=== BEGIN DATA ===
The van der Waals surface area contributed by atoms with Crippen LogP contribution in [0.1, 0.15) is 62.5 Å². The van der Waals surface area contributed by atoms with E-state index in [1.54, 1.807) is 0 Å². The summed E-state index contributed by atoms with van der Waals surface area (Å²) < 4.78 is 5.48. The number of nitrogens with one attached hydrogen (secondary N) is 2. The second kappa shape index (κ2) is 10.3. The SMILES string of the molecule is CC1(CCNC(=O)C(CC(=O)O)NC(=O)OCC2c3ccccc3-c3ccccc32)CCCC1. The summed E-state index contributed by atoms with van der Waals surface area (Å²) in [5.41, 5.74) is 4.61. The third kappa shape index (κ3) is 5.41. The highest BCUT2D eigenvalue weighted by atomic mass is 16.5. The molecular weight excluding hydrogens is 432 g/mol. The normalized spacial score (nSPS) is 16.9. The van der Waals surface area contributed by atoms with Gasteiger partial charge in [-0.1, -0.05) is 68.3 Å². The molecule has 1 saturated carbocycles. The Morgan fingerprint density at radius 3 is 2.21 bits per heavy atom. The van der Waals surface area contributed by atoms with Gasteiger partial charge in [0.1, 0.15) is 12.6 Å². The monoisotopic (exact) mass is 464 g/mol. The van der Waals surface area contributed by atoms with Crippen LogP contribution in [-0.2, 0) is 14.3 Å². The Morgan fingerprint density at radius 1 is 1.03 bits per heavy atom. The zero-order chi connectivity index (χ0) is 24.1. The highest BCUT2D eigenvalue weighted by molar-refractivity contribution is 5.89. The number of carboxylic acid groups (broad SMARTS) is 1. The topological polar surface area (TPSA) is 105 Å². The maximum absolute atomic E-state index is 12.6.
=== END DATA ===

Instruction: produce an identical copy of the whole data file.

The van der Waals surface area contributed by atoms with Crippen LogP contribution in [0.1, 0.15) is 62.5 Å². The van der Waals surface area contributed by atoms with E-state index in [1.54, 1.807) is 0 Å². The summed E-state index contributed by atoms with van der Waals surface area (Å²) < 4.78 is 5.48. The number of nitrogens with one attached hydrogen (secondary N) is 2. The second kappa shape index (κ2) is 10.3. The SMILES string of the molecule is CC1(CCNC(=O)C(CC(=O)O)NC(=O)OCC2c3ccccc3-c3ccccc32)CCCC1. The summed E-state index contributed by atoms with van der Waals surface area (Å²) in [5.41, 5.74) is 4.61. The third kappa shape index (κ3) is 5.41. The highest BCUT2D eigenvalue weighted by atomic mass is 16.5. The molecular weight excluding hydrogens is 432 g/mol. The normalized spacial score (nSPS) is 16.9. The van der Waals surface area contributed by atoms with Gasteiger partial charge in [-0.1, -0.05) is 68.3 Å². The molecule has 1 saturated carbocycles. The Morgan fingerprint density at radius 3 is 2.21 bits per heavy atom. The van der Waals surface area contributed by atoms with Gasteiger partial charge in [0.1, 0.15) is 12.6 Å². The monoisotopic (exact) mass is 464 g/mol. The van der Waals surface area contributed by atoms with Crippen LogP contribution in [-0.2, 0) is 14.3 Å². The Morgan fingerprint density at radius 1 is 1.03 bits per heavy atom. The zero-order chi connectivity index (χ0) is 24.1. The highest BCUT2D eigenvalue weighted by molar-refractivity contribution is 5.89. The number of carboxylic acid groups (broad SMARTS) is 1. The topological polar surface area (TPSA) is 105 Å². The maximum absolute atomic E-state index is 12.6.